Slavery could not have become institutionalized in the South without the active participation of northerners in the United States. As the authors argue, the state of Connecticut, and the entire nation, were complicit. This “complicity” took many forms – ownership of slaves, promotion and funding of the slave trade and active involvement in it, support for fugitive slave laws, use of “science” to defend notions of white supremacy, and even the support for the ivory trade, with its disastrous impact on African nations -- an impact that lasted well into the 20th century.
TBJ #2902 -- Slavery’s Biggest Secret – Part 1: COMPLICITY: How the North Promoted, Prolonged, and Profited from Slavery examines what its White authors view as “a shameful and well-kept secret” – the critical role played by the North in supporting and profiting from slavery, from colonial times until, and even after the Civil War.
As a result, the authors argue, many Americans emerge from school believing that the North and its citizens watched innocently as the institution of slavery took root and thrived across the Mason-Dixon line, and finally decided to go to war to hold the nation together and ultimately end the evil institution on which the South depended.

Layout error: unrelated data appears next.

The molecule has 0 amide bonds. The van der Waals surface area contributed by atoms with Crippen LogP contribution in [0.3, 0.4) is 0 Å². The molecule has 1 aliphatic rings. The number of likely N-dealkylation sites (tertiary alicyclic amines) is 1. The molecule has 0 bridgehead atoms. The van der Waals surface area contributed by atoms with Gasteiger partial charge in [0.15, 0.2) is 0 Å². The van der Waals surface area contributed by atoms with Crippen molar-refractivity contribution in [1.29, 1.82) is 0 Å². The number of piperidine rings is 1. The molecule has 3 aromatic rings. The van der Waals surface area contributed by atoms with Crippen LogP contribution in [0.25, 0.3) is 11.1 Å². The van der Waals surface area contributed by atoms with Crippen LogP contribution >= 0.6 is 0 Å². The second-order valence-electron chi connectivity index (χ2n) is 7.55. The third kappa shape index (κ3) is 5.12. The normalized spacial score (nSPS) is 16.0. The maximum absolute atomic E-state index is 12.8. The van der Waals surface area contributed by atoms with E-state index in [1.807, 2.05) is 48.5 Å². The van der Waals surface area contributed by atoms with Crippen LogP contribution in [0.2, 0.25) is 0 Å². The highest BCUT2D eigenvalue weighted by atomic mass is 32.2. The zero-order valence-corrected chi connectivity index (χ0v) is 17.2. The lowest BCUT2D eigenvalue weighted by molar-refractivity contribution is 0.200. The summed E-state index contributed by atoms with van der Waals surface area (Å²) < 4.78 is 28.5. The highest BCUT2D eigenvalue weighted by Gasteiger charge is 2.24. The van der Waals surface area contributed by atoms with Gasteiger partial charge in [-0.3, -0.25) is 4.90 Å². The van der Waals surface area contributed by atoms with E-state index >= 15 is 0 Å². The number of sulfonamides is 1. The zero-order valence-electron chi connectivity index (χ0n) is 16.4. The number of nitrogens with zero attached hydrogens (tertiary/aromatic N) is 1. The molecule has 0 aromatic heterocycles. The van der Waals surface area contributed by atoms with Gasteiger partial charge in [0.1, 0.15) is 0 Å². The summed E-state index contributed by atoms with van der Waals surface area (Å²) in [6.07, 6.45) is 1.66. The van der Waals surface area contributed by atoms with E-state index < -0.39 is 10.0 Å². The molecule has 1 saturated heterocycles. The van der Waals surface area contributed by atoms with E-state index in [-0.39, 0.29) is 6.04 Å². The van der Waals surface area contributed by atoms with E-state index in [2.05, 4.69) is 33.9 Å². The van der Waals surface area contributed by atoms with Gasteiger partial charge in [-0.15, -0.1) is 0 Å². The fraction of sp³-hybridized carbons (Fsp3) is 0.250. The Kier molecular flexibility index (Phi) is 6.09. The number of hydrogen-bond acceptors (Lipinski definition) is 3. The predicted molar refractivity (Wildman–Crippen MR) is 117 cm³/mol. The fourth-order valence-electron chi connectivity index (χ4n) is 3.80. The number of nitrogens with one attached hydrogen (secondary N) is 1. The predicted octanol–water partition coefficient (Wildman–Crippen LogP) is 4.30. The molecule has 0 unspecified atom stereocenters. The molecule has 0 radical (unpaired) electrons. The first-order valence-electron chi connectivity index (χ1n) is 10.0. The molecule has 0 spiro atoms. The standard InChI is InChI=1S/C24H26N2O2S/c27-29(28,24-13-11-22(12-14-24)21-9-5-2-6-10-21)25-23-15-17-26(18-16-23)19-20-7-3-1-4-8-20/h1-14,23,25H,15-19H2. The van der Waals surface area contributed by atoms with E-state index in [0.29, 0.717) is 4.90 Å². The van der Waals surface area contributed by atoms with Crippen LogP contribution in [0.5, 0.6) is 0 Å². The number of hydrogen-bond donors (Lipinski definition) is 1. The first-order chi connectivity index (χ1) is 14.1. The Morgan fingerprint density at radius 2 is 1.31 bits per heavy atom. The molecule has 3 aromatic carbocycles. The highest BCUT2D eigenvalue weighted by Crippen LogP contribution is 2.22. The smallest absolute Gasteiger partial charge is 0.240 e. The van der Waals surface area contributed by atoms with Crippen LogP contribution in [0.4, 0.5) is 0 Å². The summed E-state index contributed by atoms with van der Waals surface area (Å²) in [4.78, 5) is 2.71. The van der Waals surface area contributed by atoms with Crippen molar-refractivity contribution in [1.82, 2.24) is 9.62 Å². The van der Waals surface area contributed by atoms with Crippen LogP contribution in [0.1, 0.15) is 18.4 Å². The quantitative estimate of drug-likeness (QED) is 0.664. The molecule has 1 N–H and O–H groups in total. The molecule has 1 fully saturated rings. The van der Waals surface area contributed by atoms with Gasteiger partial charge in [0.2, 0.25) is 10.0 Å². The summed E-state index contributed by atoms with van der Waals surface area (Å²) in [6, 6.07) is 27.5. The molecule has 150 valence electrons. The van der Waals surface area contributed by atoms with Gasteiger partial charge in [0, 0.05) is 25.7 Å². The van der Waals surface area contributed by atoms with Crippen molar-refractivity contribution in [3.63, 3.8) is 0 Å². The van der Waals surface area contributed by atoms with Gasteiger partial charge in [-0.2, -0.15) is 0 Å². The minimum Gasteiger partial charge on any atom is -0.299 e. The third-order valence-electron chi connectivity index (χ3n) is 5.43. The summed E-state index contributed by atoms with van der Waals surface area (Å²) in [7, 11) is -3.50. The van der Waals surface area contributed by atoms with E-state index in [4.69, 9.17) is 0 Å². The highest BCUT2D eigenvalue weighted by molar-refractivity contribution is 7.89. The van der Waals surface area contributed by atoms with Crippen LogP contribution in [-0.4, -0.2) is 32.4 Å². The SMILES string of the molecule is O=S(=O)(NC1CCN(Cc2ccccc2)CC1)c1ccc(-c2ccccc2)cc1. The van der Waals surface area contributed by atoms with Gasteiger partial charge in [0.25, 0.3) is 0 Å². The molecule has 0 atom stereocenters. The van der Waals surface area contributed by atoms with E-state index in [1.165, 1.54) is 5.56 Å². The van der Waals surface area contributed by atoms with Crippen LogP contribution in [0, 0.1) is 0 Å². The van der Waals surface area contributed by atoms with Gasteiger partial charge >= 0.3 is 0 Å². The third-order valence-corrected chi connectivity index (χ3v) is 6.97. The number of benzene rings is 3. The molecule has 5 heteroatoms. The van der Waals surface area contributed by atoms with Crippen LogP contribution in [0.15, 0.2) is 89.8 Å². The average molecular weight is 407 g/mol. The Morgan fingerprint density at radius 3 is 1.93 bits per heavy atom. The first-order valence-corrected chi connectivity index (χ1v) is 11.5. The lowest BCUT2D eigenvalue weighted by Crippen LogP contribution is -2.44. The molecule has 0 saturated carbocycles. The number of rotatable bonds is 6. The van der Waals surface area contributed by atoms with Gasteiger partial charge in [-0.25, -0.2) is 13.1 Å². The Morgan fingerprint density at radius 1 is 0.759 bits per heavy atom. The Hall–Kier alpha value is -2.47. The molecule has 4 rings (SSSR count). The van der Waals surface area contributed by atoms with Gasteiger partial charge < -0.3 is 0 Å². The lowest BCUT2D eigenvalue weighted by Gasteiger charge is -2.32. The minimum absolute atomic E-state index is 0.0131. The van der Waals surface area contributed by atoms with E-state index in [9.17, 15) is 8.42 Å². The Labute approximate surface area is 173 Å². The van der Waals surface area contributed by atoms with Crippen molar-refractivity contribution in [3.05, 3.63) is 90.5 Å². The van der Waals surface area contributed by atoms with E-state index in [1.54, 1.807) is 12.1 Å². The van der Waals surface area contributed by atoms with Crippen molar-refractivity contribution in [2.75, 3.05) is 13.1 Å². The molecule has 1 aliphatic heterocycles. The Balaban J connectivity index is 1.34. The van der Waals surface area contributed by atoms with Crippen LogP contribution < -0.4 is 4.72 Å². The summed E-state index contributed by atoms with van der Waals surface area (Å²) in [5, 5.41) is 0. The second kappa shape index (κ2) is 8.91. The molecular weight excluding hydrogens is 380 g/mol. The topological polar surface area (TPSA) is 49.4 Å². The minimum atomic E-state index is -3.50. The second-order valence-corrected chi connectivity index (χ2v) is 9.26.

TBJ #2203 – The Shackled Immigrants: An exploratory examination of how slavery and racism impacted the social and economic progress of African-Americans as compared to other immigrant groups.
TBJ #813 – Red & Black The First World: The Vanishing Tribe – Part 1: Harvard professor and Nobel Prize winner, Dr. Allen Counter, who is also a Black neuro-biologist from Harvard University, along with Mr. David Evans, explores a primitive culture in Surinam, South America.
TBJ #814 – Red & Black -- The First World: Going Home – Part 2: Harvard professor and Nobel Prize winner, Dr. Allen Counter, who is also a Black neuro-biologist from Harvard University, along with Mr. David Evans, explore a primitive culture in Surinam, South America.